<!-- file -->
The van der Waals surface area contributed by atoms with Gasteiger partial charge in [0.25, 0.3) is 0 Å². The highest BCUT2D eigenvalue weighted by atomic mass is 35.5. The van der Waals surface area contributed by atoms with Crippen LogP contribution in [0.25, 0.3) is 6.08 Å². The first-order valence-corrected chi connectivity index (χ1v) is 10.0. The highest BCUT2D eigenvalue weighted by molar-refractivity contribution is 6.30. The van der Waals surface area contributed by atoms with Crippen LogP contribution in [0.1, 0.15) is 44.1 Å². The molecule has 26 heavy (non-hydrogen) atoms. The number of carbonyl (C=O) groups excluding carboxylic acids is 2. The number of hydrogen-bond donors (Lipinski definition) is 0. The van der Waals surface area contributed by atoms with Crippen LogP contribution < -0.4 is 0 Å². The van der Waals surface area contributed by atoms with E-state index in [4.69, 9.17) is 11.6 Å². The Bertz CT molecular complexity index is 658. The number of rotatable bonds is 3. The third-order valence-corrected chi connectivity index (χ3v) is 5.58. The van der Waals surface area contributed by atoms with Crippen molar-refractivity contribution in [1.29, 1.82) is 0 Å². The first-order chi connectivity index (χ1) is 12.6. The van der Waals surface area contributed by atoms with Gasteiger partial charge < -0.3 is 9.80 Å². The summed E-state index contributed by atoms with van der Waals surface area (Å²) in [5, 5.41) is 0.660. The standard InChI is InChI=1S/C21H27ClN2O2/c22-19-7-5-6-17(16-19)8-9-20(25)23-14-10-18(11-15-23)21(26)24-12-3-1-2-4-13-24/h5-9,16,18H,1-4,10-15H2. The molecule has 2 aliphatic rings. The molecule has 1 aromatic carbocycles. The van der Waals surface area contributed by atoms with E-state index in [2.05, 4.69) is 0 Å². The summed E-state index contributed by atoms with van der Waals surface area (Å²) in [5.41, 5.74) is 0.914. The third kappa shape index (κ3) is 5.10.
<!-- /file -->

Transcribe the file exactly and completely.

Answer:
The van der Waals surface area contributed by atoms with Gasteiger partial charge in [0.25, 0.3) is 0 Å². The highest BCUT2D eigenvalue weighted by atomic mass is 35.5. The van der Waals surface area contributed by atoms with Crippen LogP contribution in [0.25, 0.3) is 6.08 Å². The first-order valence-corrected chi connectivity index (χ1v) is 10.0. The highest BCUT2D eigenvalue weighted by molar-refractivity contribution is 6.30. The van der Waals surface area contributed by atoms with Crippen LogP contribution in [0.1, 0.15) is 44.1 Å². The molecule has 26 heavy (non-hydrogen) atoms. The number of carbonyl (C=O) groups excluding carboxylic acids is 2. The number of hydrogen-bond donors (Lipinski definition) is 0. The van der Waals surface area contributed by atoms with Crippen LogP contribution < -0.4 is 0 Å². The van der Waals surface area contributed by atoms with E-state index in [4.69, 9.17) is 11.6 Å². The Bertz CT molecular complexity index is 658. The number of rotatable bonds is 3. The third-order valence-corrected chi connectivity index (χ3v) is 5.58. The van der Waals surface area contributed by atoms with Crippen molar-refractivity contribution in [1.29, 1.82) is 0 Å². The first-order chi connectivity index (χ1) is 12.6. The van der Waals surface area contributed by atoms with Gasteiger partial charge < -0.3 is 9.80 Å². The summed E-state index contributed by atoms with van der Waals surface area (Å²) in [5, 5.41) is 0.660. The standard InChI is InChI=1S/C21H27ClN2O2/c22-19-7-5-6-17(16-19)8-9-20(25)23-14-10-18(11-15-23)21(26)24-12-3-1-2-4-13-24/h5-9,16,18H,1-4,10-15H2. The molecule has 2 aliphatic rings. The molecule has 1 aromatic carbocycles. The van der Waals surface area contributed by atoms with E-state index in [2.05, 4.69) is 0 Å². The summed E-state index contributed by atoms with van der Waals surface area (Å²) in [5.41, 5.74) is 0.914. The third kappa shape index (κ3) is 5.10.